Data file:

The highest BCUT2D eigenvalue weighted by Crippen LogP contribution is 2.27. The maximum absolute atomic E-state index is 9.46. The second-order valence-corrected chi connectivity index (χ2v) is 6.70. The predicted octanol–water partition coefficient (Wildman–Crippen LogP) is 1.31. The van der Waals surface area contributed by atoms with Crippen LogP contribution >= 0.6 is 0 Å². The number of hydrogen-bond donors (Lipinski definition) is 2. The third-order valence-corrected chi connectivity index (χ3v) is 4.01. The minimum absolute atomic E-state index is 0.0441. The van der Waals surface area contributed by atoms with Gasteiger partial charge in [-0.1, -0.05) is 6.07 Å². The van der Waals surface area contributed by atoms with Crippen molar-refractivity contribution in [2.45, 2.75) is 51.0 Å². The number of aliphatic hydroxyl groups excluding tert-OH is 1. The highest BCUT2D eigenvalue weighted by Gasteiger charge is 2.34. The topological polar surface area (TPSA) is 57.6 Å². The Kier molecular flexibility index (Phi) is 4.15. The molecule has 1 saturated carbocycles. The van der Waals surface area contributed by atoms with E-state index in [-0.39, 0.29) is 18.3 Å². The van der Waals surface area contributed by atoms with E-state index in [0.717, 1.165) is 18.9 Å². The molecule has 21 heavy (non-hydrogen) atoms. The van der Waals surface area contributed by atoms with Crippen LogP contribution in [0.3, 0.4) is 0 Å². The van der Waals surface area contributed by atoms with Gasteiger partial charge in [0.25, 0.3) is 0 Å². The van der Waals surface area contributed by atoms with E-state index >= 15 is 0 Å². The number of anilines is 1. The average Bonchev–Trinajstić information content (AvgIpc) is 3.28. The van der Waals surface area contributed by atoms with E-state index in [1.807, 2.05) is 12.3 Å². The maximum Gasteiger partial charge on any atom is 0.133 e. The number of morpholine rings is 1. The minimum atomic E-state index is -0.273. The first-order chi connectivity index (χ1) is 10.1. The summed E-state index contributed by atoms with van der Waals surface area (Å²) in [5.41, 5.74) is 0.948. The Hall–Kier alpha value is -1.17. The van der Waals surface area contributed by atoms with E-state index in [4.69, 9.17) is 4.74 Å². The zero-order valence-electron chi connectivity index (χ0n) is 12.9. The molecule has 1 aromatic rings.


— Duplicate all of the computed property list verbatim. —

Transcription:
The highest BCUT2D eigenvalue weighted by Crippen LogP contribution is 2.27. The maximum absolute atomic E-state index is 9.46. The second-order valence-corrected chi connectivity index (χ2v) is 6.70. The predicted octanol–water partition coefficient (Wildman–Crippen LogP) is 1.31. The van der Waals surface area contributed by atoms with Crippen LogP contribution >= 0.6 is 0 Å². The number of hydrogen-bond donors (Lipinski definition) is 2. The third-order valence-corrected chi connectivity index (χ3v) is 4.01. The minimum absolute atomic E-state index is 0.0441. The van der Waals surface area contributed by atoms with Gasteiger partial charge in [-0.1, -0.05) is 6.07 Å². The van der Waals surface area contributed by atoms with Crippen molar-refractivity contribution in [2.45, 2.75) is 51.0 Å². The number of aliphatic hydroxyl groups excluding tert-OH is 1. The highest BCUT2D eigenvalue weighted by Gasteiger charge is 2.34. The topological polar surface area (TPSA) is 57.6 Å². The Kier molecular flexibility index (Phi) is 4.15. The molecule has 1 saturated carbocycles. The van der Waals surface area contributed by atoms with E-state index in [-0.39, 0.29) is 18.3 Å². The van der Waals surface area contributed by atoms with E-state index in [0.717, 1.165) is 18.9 Å². The molecule has 21 heavy (non-hydrogen) atoms. The van der Waals surface area contributed by atoms with Crippen LogP contribution in [0.3, 0.4) is 0 Å². The van der Waals surface area contributed by atoms with Gasteiger partial charge in [0.25, 0.3) is 0 Å². The van der Waals surface area contributed by atoms with E-state index >= 15 is 0 Å². The number of anilines is 1. The average Bonchev–Trinajstić information content (AvgIpc) is 3.28. The van der Waals surface area contributed by atoms with E-state index in [1.807, 2.05) is 12.3 Å². The maximum Gasteiger partial charge on any atom is 0.133 e. The number of morpholine rings is 1. The minimum atomic E-state index is -0.273. The first-order chi connectivity index (χ1) is 10.1. The summed E-state index contributed by atoms with van der Waals surface area (Å²) in [5.41, 5.74) is 0.948. The Hall–Kier alpha value is -1.17. The van der Waals surface area contributed by atoms with E-state index in [4.69, 9.17) is 4.74 Å². The zero-order valence-electron chi connectivity index (χ0n) is 12.9. The molecule has 1 aromatic rings.